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# Four or Five

**Answer**: 1620 square centimetres

**Using the options given**

450 $\div$ 9 = 50

50 = length $\times$ width, where length : width = 5 : 4

50 = 5 $\times$ 10

No closer factor pairs $\therefore$ no factor pairs in the ratio 5 : 4

1260 $\div$ 9 = 140

140 = 2 $\times$ 70

= 4 $\times$ 35

= 10 $\times$ 15

No closer factor pairs $\therefore$ no factor pairs in the ratio 5 : 4

1620 $\div$ 9 = 180

180 = 10 $\times$ 18

= 12 $\times$ 15 correct ratio

So 1620 is possible

**Using $x$**

The ratio length:breadth of the smaller rectangles is $5:4$. Let the length and breadth of these rectangles be $5x \; \text{cm}$ and $4x\; \text{cm}$ respectively. The area of the large rectangle, in cm$^2$, is $9 \times 20x^2 = 180x^2$ and the only one of the alternatives which is a product of $180$ and a perfect square is $1620$, which corresponds to $x = 3$.

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Age 11 to 14

ShortChallenge Level

- Problem
- Solutions

450 $\div$ 9 = 50

50 = length $\times$ width, where length : width = 5 : 4

50 = 5 $\times$ 10

No closer factor pairs $\therefore$ no factor pairs in the ratio 5 : 4

1260 $\div$ 9 = 140

140 = 2 $\times$ 70

= 4 $\times$ 35

= 10 $\times$ 15

No closer factor pairs $\therefore$ no factor pairs in the ratio 5 : 4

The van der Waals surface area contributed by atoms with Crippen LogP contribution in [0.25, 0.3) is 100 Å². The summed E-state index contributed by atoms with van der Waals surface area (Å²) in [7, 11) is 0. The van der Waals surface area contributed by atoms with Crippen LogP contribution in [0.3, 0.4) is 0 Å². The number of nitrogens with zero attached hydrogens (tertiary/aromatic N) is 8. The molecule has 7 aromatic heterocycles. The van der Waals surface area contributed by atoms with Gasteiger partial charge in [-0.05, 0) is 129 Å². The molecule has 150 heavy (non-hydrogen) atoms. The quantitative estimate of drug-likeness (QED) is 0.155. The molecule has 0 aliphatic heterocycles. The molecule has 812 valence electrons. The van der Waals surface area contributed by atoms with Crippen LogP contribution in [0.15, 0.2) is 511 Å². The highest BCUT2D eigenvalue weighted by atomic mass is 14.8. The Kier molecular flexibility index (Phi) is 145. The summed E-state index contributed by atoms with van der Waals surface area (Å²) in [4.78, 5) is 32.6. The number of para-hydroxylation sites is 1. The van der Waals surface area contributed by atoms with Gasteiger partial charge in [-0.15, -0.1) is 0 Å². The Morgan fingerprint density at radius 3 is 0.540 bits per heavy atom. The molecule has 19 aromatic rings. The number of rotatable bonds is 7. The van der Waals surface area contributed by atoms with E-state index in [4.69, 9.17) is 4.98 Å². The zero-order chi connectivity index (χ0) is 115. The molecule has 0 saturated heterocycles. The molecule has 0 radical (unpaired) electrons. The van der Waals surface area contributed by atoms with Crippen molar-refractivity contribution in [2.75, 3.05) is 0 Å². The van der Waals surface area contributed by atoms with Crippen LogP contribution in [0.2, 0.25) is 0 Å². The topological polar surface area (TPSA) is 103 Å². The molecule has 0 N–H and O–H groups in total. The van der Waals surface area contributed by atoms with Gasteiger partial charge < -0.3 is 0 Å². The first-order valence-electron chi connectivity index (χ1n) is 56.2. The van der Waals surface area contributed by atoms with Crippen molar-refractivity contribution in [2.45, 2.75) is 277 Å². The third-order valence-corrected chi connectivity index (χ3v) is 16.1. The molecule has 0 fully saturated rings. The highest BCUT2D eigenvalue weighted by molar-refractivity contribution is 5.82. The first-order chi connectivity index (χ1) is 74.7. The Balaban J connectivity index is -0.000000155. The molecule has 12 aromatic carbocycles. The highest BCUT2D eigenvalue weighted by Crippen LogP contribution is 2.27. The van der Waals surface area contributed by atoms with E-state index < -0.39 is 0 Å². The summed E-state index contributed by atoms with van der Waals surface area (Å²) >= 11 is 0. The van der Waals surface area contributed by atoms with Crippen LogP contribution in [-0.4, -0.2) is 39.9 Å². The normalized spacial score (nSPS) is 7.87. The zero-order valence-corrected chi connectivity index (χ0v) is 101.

1620 $\div$ 9 = 180

180 = 10 $\times$ 18

= 12 $\times$ 15 correct ratio

So 1620 is possible

The ratio length:breadth of the smaller rectangles is $5:4$. Let the length and breadth of these rectangles be $5x \; \text{cm}$ and $4x\; \text{cm}$ respectively. The area of the large rectangle, in cm$^2$, is $9 \times 20x^2 = 180x^2$ and the only one of the alternatives which is a product of $180$ and a perfect square is $1620$, which corresponds to $x = 3$.

This problem is taken from the UKMT Mathematical Challenges.

You can find more short problems, arranged by curriculum topic, in our short problems collection.

Seven small rectangular pictures have one inch wide frames. The frames are removed and the pictures are fitted together like a jigsaw to make a rectangle of length 12 inches. Find the dimensions of the pictures.

It's easy to work out the areas of most squares that we meet, but what if they were tilted?

Read about David Hilbert who proved that any polygon could be cut up into a certain number of pieces that could be put back together to form any other polygon of equal area.